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the word “Grecian.” Everybody else was con- Yet, really, one is ashamed to linger on cases tent with one “e ;” but he, recollecting the cor- so mild as those, coming, as one does, in the order nucopia of which Providence had thought fit to of atrocity, to Elphinstone, to Noah Webster, a empty upon the mother word Greece, deemed it Yankee—which word means, not an American, shocking to disinherit the poor child of its hereditary but that separate order of Americans, growing in wealth, and wrote it, therefore, Greecian through- Massachussets, Rhode Island, or Connecticut, in out his Homer, Such a modest reform the sternest fact, a New Englander*--and to the rabid Ritold Tory could not find in his heart to denounce. Noah would naturally have reduced us all But some contagion must have collected about to an antidiluvian simplicity. Shem, Ham, and this word Greece ; for the next man, who had Japhet, probably separated in consequence of much occasion to use it-viz. Mitford *-—who perverse varieties in spelling ; so that orthograwrote that “History of Greece" so eccentric, and so phical unity might seem to him one condition for eccentrically praised by Lord Byron, absolutely preventing national schisms. But as to the rabid took to spelling like a heathen, slashed right and Ritson, who can describe his vagaries? What left against decent old English words, until, in great arithmetician can furnish an index to his fact, the whole of Entick's Dictionary(ablaqueation absurdities, or what great decipherer furnish a and all) was ready to swear the peace against him. key to the principles of these absurdities ? In Mitford, in course of time, slept with his fathers; his very title pages, nay, in the most obstinate of his grave, I trust, not haunted by the injured words ancient technicalities, he showed his cloven foot whom he had tomahawked; and, at this present to the astonished reader. Some of his many moment, the Bishop of St. David's reigneth in works were printed in Pall-Mall ; now, as the his stead. His Lordship, bound over to episcopal world is pleased to pronounce that word Pel-Mel, decorum, has hitherto been sparing in his assaults thus and no otherwise (said Ritson) it shall be upon pure old English words: but one may trace spelled for ever. Whereas, on the contrary, some the insurrectionary taint, passing down from men would have said: The spelling is well enough, Cowper through the word Grecian, in many of it is the public pronunciation which is wrong. his Anglo-Hellenic forms. For instance, he in- This ought to be Paul-Maul; or, perhaps-agreesists on our saying—not Heracleidæ and Pelopidae, ably to the sound which we give to the a in such as we all used to do—but Heracleids and Pelopids. words as what, quantity, want—still better, and with A list of my Lord's barbarities, in many other more gallantry, Poll-Moll. The word Mr., again, cases, upon unprotected words, poor shivering in Ritson's reformation, must have astonished the aliens that fall into his power, when thrown upon Post-office. He insisted that this cabalisticalthe coast of his diocese, I hadhad, I say, for, looking form, which might as reasonably be transalas! fuit Ilium.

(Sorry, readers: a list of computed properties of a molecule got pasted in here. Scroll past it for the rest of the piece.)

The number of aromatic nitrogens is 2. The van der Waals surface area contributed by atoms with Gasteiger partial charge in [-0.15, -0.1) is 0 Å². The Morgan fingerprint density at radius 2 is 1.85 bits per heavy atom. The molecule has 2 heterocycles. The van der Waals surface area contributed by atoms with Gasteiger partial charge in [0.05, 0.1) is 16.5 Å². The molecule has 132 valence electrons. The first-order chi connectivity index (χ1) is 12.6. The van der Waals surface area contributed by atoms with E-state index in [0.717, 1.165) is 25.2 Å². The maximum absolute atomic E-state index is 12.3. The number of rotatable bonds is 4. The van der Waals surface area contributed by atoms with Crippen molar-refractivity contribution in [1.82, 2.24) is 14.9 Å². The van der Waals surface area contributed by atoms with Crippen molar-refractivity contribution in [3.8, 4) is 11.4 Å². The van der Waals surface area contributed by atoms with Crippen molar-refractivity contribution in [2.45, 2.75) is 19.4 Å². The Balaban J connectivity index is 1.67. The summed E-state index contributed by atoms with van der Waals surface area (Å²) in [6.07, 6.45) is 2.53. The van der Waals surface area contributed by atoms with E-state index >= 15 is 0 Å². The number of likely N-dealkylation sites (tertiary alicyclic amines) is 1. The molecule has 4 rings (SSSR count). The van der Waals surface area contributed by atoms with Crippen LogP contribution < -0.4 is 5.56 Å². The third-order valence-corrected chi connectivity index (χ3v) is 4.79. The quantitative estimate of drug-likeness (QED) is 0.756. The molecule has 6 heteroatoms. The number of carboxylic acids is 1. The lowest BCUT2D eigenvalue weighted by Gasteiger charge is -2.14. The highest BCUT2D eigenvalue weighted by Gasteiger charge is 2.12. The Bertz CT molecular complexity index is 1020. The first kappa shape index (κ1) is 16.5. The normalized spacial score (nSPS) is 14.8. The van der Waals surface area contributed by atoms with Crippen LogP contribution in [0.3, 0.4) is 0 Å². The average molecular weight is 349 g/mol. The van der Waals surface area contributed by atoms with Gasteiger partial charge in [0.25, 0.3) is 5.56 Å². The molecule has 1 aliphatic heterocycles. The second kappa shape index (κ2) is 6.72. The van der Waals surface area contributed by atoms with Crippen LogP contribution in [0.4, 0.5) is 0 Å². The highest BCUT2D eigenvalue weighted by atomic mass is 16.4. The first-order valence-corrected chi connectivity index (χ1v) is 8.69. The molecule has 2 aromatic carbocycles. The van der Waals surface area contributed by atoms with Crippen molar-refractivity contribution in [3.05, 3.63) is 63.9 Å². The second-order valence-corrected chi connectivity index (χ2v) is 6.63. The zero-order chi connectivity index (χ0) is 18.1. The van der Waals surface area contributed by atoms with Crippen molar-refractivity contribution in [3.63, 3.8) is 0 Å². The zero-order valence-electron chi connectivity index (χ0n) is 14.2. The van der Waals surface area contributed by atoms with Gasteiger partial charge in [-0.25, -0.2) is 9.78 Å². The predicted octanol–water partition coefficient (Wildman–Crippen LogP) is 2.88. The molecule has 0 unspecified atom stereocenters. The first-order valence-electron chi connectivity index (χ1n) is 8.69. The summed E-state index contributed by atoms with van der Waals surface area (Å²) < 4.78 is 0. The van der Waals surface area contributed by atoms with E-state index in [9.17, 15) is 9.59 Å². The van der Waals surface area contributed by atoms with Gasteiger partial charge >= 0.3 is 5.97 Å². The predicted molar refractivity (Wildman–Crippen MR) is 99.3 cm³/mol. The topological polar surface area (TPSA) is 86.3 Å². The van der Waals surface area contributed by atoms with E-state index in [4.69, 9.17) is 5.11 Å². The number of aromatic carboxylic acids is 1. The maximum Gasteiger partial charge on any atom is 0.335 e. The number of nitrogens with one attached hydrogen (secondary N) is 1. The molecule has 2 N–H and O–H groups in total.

lated into monster, was a direct fraud on the

national language, quite as bad as clipping the * Mitford, who was the brother of a man better known Queen’s coinage. How, then, should it be written? than himself to the public eye, viz., Lord Redesdale, may Reader ! reader ! that you will ask such a quesbe considered a very infortunate author. His work upon tion ! mister, of course; and mind that you put no Greece, which Lord Byron celebrated for its “ wrath and its capital m ; unless, indeed, you are speaking of partiality," really had those merits: choleric it was in excess, and as entirely partial, as nearly perfect in its injustice, as some great gun, some mister of misters, such as human infirmity would allow. Nothing is truly perfect in this shocking world; absolute injustice, alas! the perfection The plural, again, of such words as romance, age,

Mr. Pitt of old, or perhaps a reformer of spelling. of wrong, must not be looked for until we reach some high Platonic form of polity. Then shall we revel and bask in horse, he wrote romanceës, ageës, horseës; and a vertical sun of iniquity. Meantime, I will say—that to satisfy all bilious and unreasonable men, a better historian inasmuch as the e final in the singular is mute,

upon the following equitable consideration; that, of Greece, than Mitford, could not be fancied. And yet, at the very moment when he was stepping into his harvest of that is, by a general vote of the nation has been popularity, down comes one of those omnivorous Germans allowed to retire upon a superannuation allowtbat, by reading everything, and a trifle besides, contrive to throw really learned men--and perhaps better thinkers ance, it is abominable to call it back upon active than themselves into the shade. 'Ottfried Mueller, with service-like the modern Chelsea pensioners--as other archæologists and travellers into Hellas, gave new must be done, if it is to bear the whole weight of aspects to the very purposes of Grecian history. Do you hear, reader? not new answers, but new questions. And

a separate syllable like ces. Consequently, if the Mitford, that was gradually displacing the unlearned Gillies, nation and Parliament mean to keep faith, they &c., was himself displaced by those who intrigued with Germany. His other work on the Harmony of Language,"

are bound to hire a stout young e to run in the though one of the many that attempted, and the few that traces with the old original e, taking the whole accomplished, the distinction between accent and quantity, work off his aged shoulders. Volumes would not or learnedly appreciated the metrical science of Milton, was yet, in my hearing, pronounced utterly unintelligible, by the